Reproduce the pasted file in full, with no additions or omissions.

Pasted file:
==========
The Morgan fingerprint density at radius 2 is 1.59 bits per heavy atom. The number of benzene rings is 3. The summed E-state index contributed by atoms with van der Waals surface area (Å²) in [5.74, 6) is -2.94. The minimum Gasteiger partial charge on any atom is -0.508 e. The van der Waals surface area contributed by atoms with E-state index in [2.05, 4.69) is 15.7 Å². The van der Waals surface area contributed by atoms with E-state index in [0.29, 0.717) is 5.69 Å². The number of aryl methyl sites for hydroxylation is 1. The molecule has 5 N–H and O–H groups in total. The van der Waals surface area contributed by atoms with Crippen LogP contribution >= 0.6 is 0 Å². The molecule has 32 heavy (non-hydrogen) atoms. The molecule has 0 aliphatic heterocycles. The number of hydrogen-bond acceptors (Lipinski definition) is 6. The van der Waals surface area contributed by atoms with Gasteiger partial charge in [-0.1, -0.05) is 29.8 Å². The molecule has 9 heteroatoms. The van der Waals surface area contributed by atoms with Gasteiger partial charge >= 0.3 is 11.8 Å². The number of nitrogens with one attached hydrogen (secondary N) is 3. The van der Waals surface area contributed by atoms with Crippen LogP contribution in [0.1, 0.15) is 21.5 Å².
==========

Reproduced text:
The Morgan fingerprint density at radius 2 is 1.59 bits per heavy atom. The number of benzene rings is 3. The summed E-state index contributed by atoms with van der Waals surface area (Å²) in [5.74, 6) is -2.94. The minimum Gasteiger partial charge on any atom is -0.508 e. The van der Waals surface area contributed by atoms with E-state index in [2.05, 4.69) is 15.7 Å². The van der Waals surface area contributed by atoms with E-state index in [0.29, 0.717) is 5.69 Å². The number of aryl methyl sites for hydroxylation is 1. The molecule has 5 N–H and O–H groups in total. The van der Waals surface area contributed by atoms with Crippen LogP contribution >= 0.6 is 0 Å². The molecule has 32 heavy (non-hydrogen) atoms. The molecule has 0 aliphatic heterocycles. The number of hydrogen-bond acceptors (Lipinski definition) is 6. The van der Waals surface area contributed by atoms with Gasteiger partial charge in [-0.1, -0.05) is 29.8 Å². The molecule has 9 heteroatoms. The van der Waals surface area contributed by atoms with Gasteiger partial charge >= 0.3 is 11.8 Å². The number of nitrogens with one attached hydrogen (secondary N) is 3. The van der Waals surface area contributed by atoms with Crippen LogP contribution in [0.1, 0.15) is 21.5 Å².